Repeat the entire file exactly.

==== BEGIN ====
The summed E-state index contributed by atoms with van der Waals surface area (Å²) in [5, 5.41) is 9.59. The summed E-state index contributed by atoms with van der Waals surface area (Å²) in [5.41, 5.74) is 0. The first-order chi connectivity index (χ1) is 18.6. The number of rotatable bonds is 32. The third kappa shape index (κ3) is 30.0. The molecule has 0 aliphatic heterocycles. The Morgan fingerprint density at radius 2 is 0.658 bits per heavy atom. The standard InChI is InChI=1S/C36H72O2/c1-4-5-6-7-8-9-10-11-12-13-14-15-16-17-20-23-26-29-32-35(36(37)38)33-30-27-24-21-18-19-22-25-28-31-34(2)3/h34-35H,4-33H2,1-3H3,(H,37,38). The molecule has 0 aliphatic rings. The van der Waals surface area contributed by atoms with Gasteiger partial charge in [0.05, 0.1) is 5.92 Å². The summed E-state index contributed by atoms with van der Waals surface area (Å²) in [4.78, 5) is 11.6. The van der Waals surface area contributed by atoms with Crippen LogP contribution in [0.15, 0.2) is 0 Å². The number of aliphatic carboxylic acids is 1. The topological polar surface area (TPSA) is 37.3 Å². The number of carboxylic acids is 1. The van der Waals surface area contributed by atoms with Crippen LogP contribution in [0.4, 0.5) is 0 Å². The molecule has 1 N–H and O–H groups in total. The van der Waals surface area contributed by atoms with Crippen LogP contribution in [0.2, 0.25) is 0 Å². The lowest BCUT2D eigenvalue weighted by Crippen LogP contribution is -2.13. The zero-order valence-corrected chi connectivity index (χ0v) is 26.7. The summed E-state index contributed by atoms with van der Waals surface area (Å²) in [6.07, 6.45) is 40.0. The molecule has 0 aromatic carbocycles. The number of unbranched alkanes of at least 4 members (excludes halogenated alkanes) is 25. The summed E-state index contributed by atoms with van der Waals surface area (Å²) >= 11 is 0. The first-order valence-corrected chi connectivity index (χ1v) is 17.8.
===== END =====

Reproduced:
The summed E-state index contributed by atoms with van der Waals surface area (Å²) in [5, 5.41) is 9.59. The summed E-state index contributed by atoms with van der Waals surface area (Å²) in [5.41, 5.74) is 0. The first-order chi connectivity index (χ1) is 18.6. The number of rotatable bonds is 32. The third kappa shape index (κ3) is 30.0. The molecule has 0 aliphatic heterocycles. The Morgan fingerprint density at radius 2 is 0.658 bits per heavy atom. The standard InChI is InChI=1S/C36H72O2/c1-4-5-6-7-8-9-10-11-12-13-14-15-16-17-20-23-26-29-32-35(36(37)38)33-30-27-24-21-18-19-22-25-28-31-34(2)3/h34-35H,4-33H2,1-3H3,(H,37,38). The molecule has 0 aliphatic rings. The van der Waals surface area contributed by atoms with Gasteiger partial charge in [0.05, 0.1) is 5.92 Å². The summed E-state index contributed by atoms with van der Waals surface area (Å²) in [4.78, 5) is 11.6. The van der Waals surface area contributed by atoms with Crippen LogP contribution in [0.15, 0.2) is 0 Å². The number of aliphatic carboxylic acids is 1. The topological polar surface area (TPSA) is 37.3 Å². The number of carboxylic acids is 1. The van der Waals surface area contributed by atoms with Crippen LogP contribution in [0.4, 0.5) is 0 Å². The molecule has 1 N–H and O–H groups in total. The van der Waals surface area contributed by atoms with Crippen LogP contribution in [0.2, 0.25) is 0 Å². The lowest BCUT2D eigenvalue weighted by Crippen LogP contribution is -2.13. The zero-order valence-corrected chi connectivity index (χ0v) is 26.7. The summed E-state index contributed by atoms with van der Waals surface area (Å²) in [6.07, 6.45) is 40.0. The molecule has 0 aromatic carbocycles. The number of unbranched alkanes of at least 4 members (excludes halogenated alkanes) is 25. The summed E-state index contributed by atoms with van der Waals surface area (Å²) >= 11 is 0. The first-order valence-corrected chi connectivity index (χ1v) is 17.8.